Within the tube 10 I mount a heating coil A, Figure 4, comprising a strand or strands of suitable wire 23, wound around an asbestos or other suitable core 24, and provide it with y an outer covering of asbestos or other nonheat conducting material 25. This coil is 'doubled or loo ed, as shown in Figure 4,
tainer on inhalation. The coil extends beyond the lower end of the tube 10 and is connected' to a suitable electric switch 26, preferably of the plunger type shown, mounted in the lower end of the handle 7, and from this switch to the electric cord 27, but of course ','of contact with the walls ofthe handle or l to thecord if desired. As
4the. connection may be suitably made direct zpears in Figure 1,- that portion of the coil which projects out of `the lower end of the tube is surrounded by a covering or core 28 of asbestos or othernon-heat conducting material to protect the handleor base 7 against heating and Athus render the instrument comfortable to handle. Further protection against heating of vthe handle ma be provided by kmaking the number of coi s on the core' 24 greater per inch from a point between the bottom of the container 14 tothe upper end of the tube 10,
than from the bottom of the container to the switch 26, or such protection may be had by surrounding the lower part of the tube with an asbestos covering,or the tube may be made rigid with the ferrule 8 and by it held out vbase 7.
VOn the lower end of the handle I suitably mount a metallic 'ferrule' 29, to which is secured, in any desired manner, as by threads,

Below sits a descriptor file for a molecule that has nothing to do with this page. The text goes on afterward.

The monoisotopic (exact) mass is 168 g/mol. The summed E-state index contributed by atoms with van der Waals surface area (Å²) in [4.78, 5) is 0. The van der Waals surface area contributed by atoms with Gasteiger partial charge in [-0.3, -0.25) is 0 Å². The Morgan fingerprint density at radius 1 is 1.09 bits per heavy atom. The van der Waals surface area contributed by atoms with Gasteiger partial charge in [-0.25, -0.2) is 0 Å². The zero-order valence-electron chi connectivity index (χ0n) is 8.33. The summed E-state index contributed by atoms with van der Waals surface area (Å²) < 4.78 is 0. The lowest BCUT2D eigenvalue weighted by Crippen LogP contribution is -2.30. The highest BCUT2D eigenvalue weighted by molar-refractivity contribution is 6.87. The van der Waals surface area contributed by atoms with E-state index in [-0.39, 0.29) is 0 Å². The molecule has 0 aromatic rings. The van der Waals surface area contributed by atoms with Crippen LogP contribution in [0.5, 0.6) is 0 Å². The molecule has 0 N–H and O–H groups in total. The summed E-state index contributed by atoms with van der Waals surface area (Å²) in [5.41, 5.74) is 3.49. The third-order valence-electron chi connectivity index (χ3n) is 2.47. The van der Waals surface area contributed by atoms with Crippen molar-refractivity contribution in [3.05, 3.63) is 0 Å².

a -metallic cap 30 carrying an :insulation ring 0r button 31. The lower end of the handle` or base 7,- and of course theferrule 29 also are slotted to receive the plunger 32 of the switch 26, around which switch an insulation covering 33 is provided, whennot in use.
In operatlon, the container 14 is filled, with any compound desired to be used, to a point about even withthe top of the ring 21, although more or less .or the compound may be put in if desired. The current is then turned on through the medium of the switch t'ainer jsufc'iently. to permit, on inhilation, a
26 and when the compound is heated to the desired temperatu re, preferably quite'hot, the` nozzle 1'?y is screwed upwardly in' the yconcurrent of air to passin along thesides ofthe nozzle, as indicated by arrows in'Figure 2,
downwardly into contact with the compound (the air is heated as it takes'this course) and thence upwardly through the shank 18 and -r the nozzle 17 carrying with it an abundance of the hot vapors and delivering them, while still hot, tothe 'ailicted parts. -If desired,
the heating capacity of the coil Amay be' such that it will not excessively heat the comv pound regardless of how long the electric cur'- rent isleft on, and for some uses this maybe preferable, but of course when the com- 1n any event, be turned ofi'. By placing around the tube `10 an outer tube or shield into which the compound mayenter only slowly, preferably near the base, forming'a film on the tube 10, jvapors-may be morequickly produced.
W'hen not in use my improved vaporizer 'is pound is properly heated, the current should,
supported from the wall of the household" `medicine cabinet, or other place, by a suitable spring'hanger 34, orfot'herwise as by an eye or hook 35, Figure 5, later described.
A*It will be obvious that variousI mbdilications and adaptations of the essential ifeatures of myinvention may be made Without depart.A
ing from its spirit or 'scope. The tubelO v and coil A may for instance be wound around the outside of the containerl4. and by simplyy enlarging the containerfand the heating ele.